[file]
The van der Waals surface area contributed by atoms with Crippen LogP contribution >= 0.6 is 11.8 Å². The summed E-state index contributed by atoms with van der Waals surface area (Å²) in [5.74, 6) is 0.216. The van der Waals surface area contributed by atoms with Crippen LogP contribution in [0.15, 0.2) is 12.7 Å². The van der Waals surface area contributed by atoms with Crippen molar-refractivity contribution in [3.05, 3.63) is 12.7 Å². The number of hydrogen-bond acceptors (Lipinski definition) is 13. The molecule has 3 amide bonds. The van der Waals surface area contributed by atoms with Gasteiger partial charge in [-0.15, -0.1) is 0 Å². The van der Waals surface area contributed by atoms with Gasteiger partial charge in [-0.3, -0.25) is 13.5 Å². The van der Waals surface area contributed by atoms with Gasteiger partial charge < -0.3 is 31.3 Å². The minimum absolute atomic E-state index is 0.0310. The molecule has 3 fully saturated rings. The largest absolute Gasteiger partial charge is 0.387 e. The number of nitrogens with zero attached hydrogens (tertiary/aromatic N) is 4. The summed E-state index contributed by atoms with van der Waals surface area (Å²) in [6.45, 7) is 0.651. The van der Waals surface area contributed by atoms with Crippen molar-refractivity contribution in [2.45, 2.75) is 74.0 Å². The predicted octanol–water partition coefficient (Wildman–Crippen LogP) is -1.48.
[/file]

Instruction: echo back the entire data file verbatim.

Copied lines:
The van der Waals surface area contributed by atoms with Crippen LogP contribution >= 0.6 is 11.8 Å². The summed E-state index contributed by atoms with van der Waals surface area (Å²) in [5.74, 6) is 0.216. The van der Waals surface area contributed by atoms with Crippen LogP contribution in [0.15, 0.2) is 12.7 Å². The van der Waals surface area contributed by atoms with Crippen molar-refractivity contribution in [3.05, 3.63) is 12.7 Å². The number of hydrogen-bond acceptors (Lipinski definition) is 13. The molecule has 3 amide bonds. The van der Waals surface area contributed by atoms with Gasteiger partial charge in [-0.15, -0.1) is 0 Å². The van der Waals surface area contributed by atoms with Gasteiger partial charge in [-0.3, -0.25) is 13.5 Å². The van der Waals surface area contributed by atoms with Gasteiger partial charge < -0.3 is 31.3 Å². The minimum absolute atomic E-state index is 0.0310. The molecule has 3 fully saturated rings. The largest absolute Gasteiger partial charge is 0.387 e. The number of nitrogens with zero attached hydrogens (tertiary/aromatic N) is 4. The summed E-state index contributed by atoms with van der Waals surface area (Å²) in [6.45, 7) is 0.651. The van der Waals surface area contributed by atoms with Crippen molar-refractivity contribution in [2.45, 2.75) is 74.0 Å². The predicted octanol–water partition coefficient (Wildman–Crippen LogP) is -1.48.